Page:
Monday, April 25, 2011

China Bans Time Travel (it’s about time…)

On March 31, 2011, the Chinese State Administration of Radio, Film and Television issued guidelines that effectively ban television and movie plot lines that contain elements of “fantasy, time-travel, random compilations of mythical stories, bizarre plots, absurd techniques, even propagating feudal superstitions, fatalism and reincarnation, ambiguous moral lessons, and a lack of positive thinking.” Google translate makes this reliably readable in English (trust me).

CNN’s Eunice Yoon reports, “The government says…TV dramas shouldn’t have characters that travel back in time and rewrite history.” She goes on further to report that “They say this goes against Chinese heritage.” “They also say that myth, superstitions and reincarnation are all questionable.”…At last, conclusive evidence that the Chinese are still holding a grudge against NBC for not extending the 1982 TV sensation "Voyagers" to a second season…

Questions about restrictions on speech and expression in television and film aside, the fantasy of being able to meld time to suit our purposes isn’t a new storyline and no doubt will be a repeated plot line in stories for years to come. Often times, the premise of being able to “go back” or “go forward” is based on lessons that either weren’t learned (going back) or impatience to learning lessons in the future (going forward). Not surprisingly, the plot lines usually involve a stern warning about the impact of interfering with the course of time and events and some crisis that is narrowly averted in the “nick of time,” constituting the climactic turning point of the story.

The proverbial question is about what past decisions you would change or, better yet, if you knew then what you know now, how would it change the decisions you made? I suspect that there is equal division among those who would leave things as they are or those who go back and make different decisions.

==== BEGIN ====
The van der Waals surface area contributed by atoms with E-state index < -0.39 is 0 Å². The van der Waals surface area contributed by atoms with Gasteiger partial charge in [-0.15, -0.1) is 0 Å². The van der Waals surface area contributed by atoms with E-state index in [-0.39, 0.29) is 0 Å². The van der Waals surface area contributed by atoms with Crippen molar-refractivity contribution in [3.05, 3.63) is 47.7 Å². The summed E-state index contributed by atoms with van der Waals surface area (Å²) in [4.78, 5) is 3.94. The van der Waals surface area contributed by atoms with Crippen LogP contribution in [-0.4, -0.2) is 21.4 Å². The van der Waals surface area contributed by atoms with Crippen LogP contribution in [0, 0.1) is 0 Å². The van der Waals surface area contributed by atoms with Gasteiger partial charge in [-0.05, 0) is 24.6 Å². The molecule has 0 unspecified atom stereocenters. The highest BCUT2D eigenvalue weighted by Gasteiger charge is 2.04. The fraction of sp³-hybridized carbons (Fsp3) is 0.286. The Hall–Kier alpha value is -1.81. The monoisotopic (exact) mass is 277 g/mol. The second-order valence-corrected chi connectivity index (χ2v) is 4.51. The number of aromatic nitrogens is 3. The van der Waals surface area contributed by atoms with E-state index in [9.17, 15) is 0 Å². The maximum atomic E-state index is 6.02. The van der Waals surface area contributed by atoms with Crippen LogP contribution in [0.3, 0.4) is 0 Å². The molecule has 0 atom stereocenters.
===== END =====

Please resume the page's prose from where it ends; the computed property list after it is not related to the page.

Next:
What if, instead of going back to change time, a person had access to the resources to not have to ask “what if” somewhere down the road? I suspect that most people would be satisfied with the course of events as long as they had all the available information and tools necessary to make a decision.

So how does someone find the information that they need, the trusted advisor, the team of people who have “been there” and have “done that?” Will finding those people help prevent bad decisions or guarantee good decisions?

Such is the life of an entrepreneur.

Many entrepreneurs will develop a novel idea or disruptive technology based on an unmet or under-met need in the marketplace. Understanding how to move that idea from concept to market, where buyers willingly pay for it (we call it commercialization), is the challenge. Even seasoned entrepreneurs with deep industry experience won’t have solved all aspects of the commercialization chain. This is what makes an entrepreneur’s network of advisors so critical. Without exception, entrepreneurs who have the ability to go out and find a “team” of seasoned veterans, experts or pioneers who have gone down the same road before will be dramatically more likely to succeed than those who go it alone.

Also, consider the fact that in the United States, depending on how one defines failure, the failure rate for start-ups is 30-40% (companies that liquidate their assets and investors get no return on their capital) and up to 90-95% (if failure is defined as declaring a projection and then falling short of meeting it). Using either analysis, failure is common place for early stage companies. Preventing an “enterprise failure” may not be possible, but counsel from those who can help identify the right strategies for early stage companies may root out ideas that may ultimately fail due to a poor business structure, failure to understand the market or, in some cases, identifying innovation that is nothing more than a solution that is more expensive than the problem.

A critical tip for the burgeoning entrepreneur is to build an advisory board early with those people who have stormed the beaches before and understand the challenges of launching a new business. Experience, even tangential, will test aspects of your business and provide insight into potential scenarios about your product, your market, your competitive advantage, scalability and a host of other aspects to your business that may not otherwise be asked. Expect your advisors to provide sober analysis in each of their areas of expertise early in the process. Meet with them often and, if necessary, provide incentives for their valuable time. By having high expectations of them, they will in turn have high expectations for you. Doing so may prevent those “if only I had…” moments in the future. (but…since the Chinese have banned time travel, we may never know…)

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